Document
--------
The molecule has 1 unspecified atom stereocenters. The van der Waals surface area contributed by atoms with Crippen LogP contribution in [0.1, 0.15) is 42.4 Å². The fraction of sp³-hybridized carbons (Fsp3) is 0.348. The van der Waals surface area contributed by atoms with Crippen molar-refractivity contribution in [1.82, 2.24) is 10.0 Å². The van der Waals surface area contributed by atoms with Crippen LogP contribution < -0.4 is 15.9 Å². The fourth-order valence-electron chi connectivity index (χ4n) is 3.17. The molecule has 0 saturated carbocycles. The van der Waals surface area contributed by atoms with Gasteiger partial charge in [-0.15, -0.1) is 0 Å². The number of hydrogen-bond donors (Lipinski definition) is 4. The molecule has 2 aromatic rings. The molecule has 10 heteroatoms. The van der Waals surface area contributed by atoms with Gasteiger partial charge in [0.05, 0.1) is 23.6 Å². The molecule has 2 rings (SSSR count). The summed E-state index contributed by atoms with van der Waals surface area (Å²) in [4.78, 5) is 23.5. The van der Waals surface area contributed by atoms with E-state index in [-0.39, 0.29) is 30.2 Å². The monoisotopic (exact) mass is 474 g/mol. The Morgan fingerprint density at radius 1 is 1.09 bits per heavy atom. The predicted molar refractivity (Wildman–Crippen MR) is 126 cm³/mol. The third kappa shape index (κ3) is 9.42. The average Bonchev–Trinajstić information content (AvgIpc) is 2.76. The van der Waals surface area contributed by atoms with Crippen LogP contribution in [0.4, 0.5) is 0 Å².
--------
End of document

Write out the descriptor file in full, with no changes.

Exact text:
The molecule has 1 unspecified atom stereocenters. The van der Waals surface area contributed by atoms with Crippen LogP contribution in [0.1, 0.15) is 42.4 Å². The fraction of sp³-hybridized carbons (Fsp3) is 0.348. The van der Waals surface area contributed by atoms with Crippen molar-refractivity contribution in [1.82, 2.24) is 10.0 Å². The van der Waals surface area contributed by atoms with Crippen LogP contribution < -0.4 is 15.9 Å². The fourth-order valence-electron chi connectivity index (χ4n) is 3.17. The molecule has 0 saturated carbocycles. The van der Waals surface area contributed by atoms with Gasteiger partial charge in [-0.15, -0.1) is 0 Å². The number of hydrogen-bond donors (Lipinski definition) is 4. The molecule has 2 aromatic rings. The molecule has 10 heteroatoms. The van der Waals surface area contributed by atoms with Gasteiger partial charge in [0.05, 0.1) is 23.6 Å². The molecule has 2 rings (SSSR count). The summed E-state index contributed by atoms with van der Waals surface area (Å²) in [4.78, 5) is 23.5. The van der Waals surface area contributed by atoms with E-state index in [-0.39, 0.29) is 30.2 Å². The monoisotopic (exact) mass is 474 g/mol. The Morgan fingerprint density at radius 1 is 1.09 bits per heavy atom. The predicted molar refractivity (Wildman–Crippen MR) is 126 cm³/mol. The third kappa shape index (κ3) is 9.42. The average Bonchev–Trinajstić information content (AvgIpc) is 2.76. The van der Waals surface area contributed by atoms with Crippen LogP contribution in [0.4, 0.5) is 0 Å².